The old phone system used two distinct ringing FREQUENCIES, 40 Hz and
80 Hz, if I remember correctly, so they could put 8 people on a line
and the phone would only ring half as often. The bells had a tuning
capacitor which blocked the DC you're talking on while tuning the bell
coils to the appropriate frequency so you'd get your ring (and the
rings of the other 3 people on the line with your frequency). If the
phone was "tuned" to 40 Hz, it wouldn't ring on 80 Hz because the
series tuned circuit didn't produce enough current to ring the bells.
My grandmother's phone line was 473J3. 473 was the circuit number. J
was the frequency of the ringer (there were J and M freqs for some
strange reason) And, the 3 was the number of rings....3 short rings.
Some systems had short and long rings for more than 8 people on one
phoneline. In the little community where she lived, there were only 2
phone lines. Any time it rang, of course, they all picked up to see
what the call was about...(c; If you weren't home, no problemo! One
of the other neighbors on your ringer freq would always answer the
call to tell the caller you had gone to town shopping or were out in
your boat tearing up the lake trout and would be home about 4:30 to
clean and cook them....yum yum!!
God I wish I was back there and didn't know about all this new
crap.....The ringer was a big, ugly black box under the electric meter
and fuses in her living room behind the open door to the kitchen...(c;
Scotty! Calibrate the Transporter!
Then, BEAM DOWN MY FEET!!
This assumes that they are not frequency selective party line ringers as
someone else suggested.
Many of the older phones used a 3 wire line cord. Red, green & yellow.
The talk pair is red/green. One side of the bell is connected to either
the red or the green (I forget which) and the yellow is the other side
of the bell circut. While the line is ringing, try connecting the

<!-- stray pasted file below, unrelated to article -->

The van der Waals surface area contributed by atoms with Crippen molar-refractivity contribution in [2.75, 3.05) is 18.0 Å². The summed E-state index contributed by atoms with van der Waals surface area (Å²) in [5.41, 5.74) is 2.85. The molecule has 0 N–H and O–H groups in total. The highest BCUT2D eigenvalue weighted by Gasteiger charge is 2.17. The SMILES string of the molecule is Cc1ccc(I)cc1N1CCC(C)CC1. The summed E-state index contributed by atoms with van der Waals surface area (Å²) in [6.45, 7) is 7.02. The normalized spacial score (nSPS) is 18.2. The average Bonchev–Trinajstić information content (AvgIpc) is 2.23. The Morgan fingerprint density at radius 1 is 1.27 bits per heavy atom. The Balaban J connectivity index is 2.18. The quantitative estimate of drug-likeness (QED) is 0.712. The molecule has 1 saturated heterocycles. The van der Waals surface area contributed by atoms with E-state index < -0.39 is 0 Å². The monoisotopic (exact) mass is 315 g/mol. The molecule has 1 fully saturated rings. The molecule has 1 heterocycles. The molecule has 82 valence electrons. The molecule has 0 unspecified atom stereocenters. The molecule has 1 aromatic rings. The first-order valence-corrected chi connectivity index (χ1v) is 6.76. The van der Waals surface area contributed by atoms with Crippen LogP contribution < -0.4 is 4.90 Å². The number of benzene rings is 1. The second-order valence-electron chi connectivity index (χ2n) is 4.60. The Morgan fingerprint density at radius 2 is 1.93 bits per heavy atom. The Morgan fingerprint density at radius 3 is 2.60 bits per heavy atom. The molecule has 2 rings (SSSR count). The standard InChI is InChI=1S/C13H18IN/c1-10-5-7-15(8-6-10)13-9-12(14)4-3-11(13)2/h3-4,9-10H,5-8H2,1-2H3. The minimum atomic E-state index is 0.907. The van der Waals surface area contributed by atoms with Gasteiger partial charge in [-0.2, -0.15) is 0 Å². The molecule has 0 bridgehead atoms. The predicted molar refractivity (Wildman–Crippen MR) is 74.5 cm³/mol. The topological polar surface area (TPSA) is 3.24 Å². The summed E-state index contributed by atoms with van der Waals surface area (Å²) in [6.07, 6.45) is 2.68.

yellow to either the red or green and see if that rings it.
If this fails or you don't have the 3 wire cord, you will have to open
the phones and locate the ringer wires.
A 500 series phone will have 4 wires coming off the ringer. 2 go to
the network block (K & K1 if I remember correctly) which is a capacitor
in the block. The other two should go to the L1 & L2 terminals which is
also where the red/green line cord connects. One or both is probably
A 300 or 200 series phone has a different network, and the ringer may
have 2 or 4 wires. Again, you want the ringer and a capacitor to be in
series and that combination to be across the talk pair which is usually
marked L1 & L2 on the network.
Rich Greenberg Work: Rich.Greenberg atsign worldspan.com +1 770-563-6656
N6LRT Marietta, GA, USA Play: richgr atsign panix.com +1 770-321-6507
Eastern time zone. I speak for myself & my dogs only. VM'er since CP-67
Canines:Val(Chinook,CGC,TT), Red & Shasta(Husky,(RIP)) Owner:Chinook-L
Atlanta Siberian Husky Rescue. www.panix.com/~richgr/ Asst Owner:Sibernet-L
>This assumes that they are not frequency selective party line ringers as
>someone else suggested.
Nod, only non-Bell used same.
>Many of the older phones used a 3 wire line cord. Red, green & yellow.
>The talk pair is red/green. One side of the bell is connected to either
>the red or the green (I forget which) and the yellow is the other side
>of the bell circut. While the line is ringing, try connecting the